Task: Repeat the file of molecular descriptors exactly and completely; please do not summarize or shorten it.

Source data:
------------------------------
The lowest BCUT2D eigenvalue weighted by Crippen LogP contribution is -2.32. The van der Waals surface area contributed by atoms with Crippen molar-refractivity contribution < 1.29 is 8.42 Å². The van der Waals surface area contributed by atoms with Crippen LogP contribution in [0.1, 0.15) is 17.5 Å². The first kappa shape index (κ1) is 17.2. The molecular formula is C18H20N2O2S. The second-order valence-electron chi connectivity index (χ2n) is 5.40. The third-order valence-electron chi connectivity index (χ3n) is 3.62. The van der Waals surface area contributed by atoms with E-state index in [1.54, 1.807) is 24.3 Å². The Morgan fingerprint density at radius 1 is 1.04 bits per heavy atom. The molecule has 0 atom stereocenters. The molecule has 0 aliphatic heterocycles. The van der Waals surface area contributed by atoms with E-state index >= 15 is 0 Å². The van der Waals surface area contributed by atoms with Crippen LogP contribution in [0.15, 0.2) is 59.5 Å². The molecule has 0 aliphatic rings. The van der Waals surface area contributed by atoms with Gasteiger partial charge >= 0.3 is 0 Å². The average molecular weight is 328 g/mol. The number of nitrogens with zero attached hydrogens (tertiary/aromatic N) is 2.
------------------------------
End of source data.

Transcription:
The lowest BCUT2D eigenvalue weighted by Crippen LogP contribution is -2.32. The van der Waals surface area contributed by atoms with Crippen molar-refractivity contribution < 1.29 is 8.42 Å². The van der Waals surface area contributed by atoms with Crippen LogP contribution in [0.1, 0.15) is 17.5 Å². The first kappa shape index (κ1) is 17.2. The molecular formula is C18H20N2O2S. The second-order valence-electron chi connectivity index (χ2n) is 5.40. The third-order valence-electron chi connectivity index (χ3n) is 3.62. The van der Waals surface area contributed by atoms with E-state index in [1.54, 1.807) is 24.3 Å². The Morgan fingerprint density at radius 1 is 1.04 bits per heavy atom. The molecule has 0 atom stereocenters. The molecule has 0 aliphatic heterocycles. The van der Waals surface area contributed by atoms with E-state index >= 15 is 0 Å². The van der Waals surface area contributed by atoms with Crippen LogP contribution in [0.15, 0.2) is 59.5 Å². The molecule has 0 aliphatic rings. The van der Waals surface area contributed by atoms with Gasteiger partial charge >= 0.3 is 0 Å². The average molecular weight is 328 g/mol. The number of nitrogens with zero attached hydrogens (tertiary/aromatic N) is 2.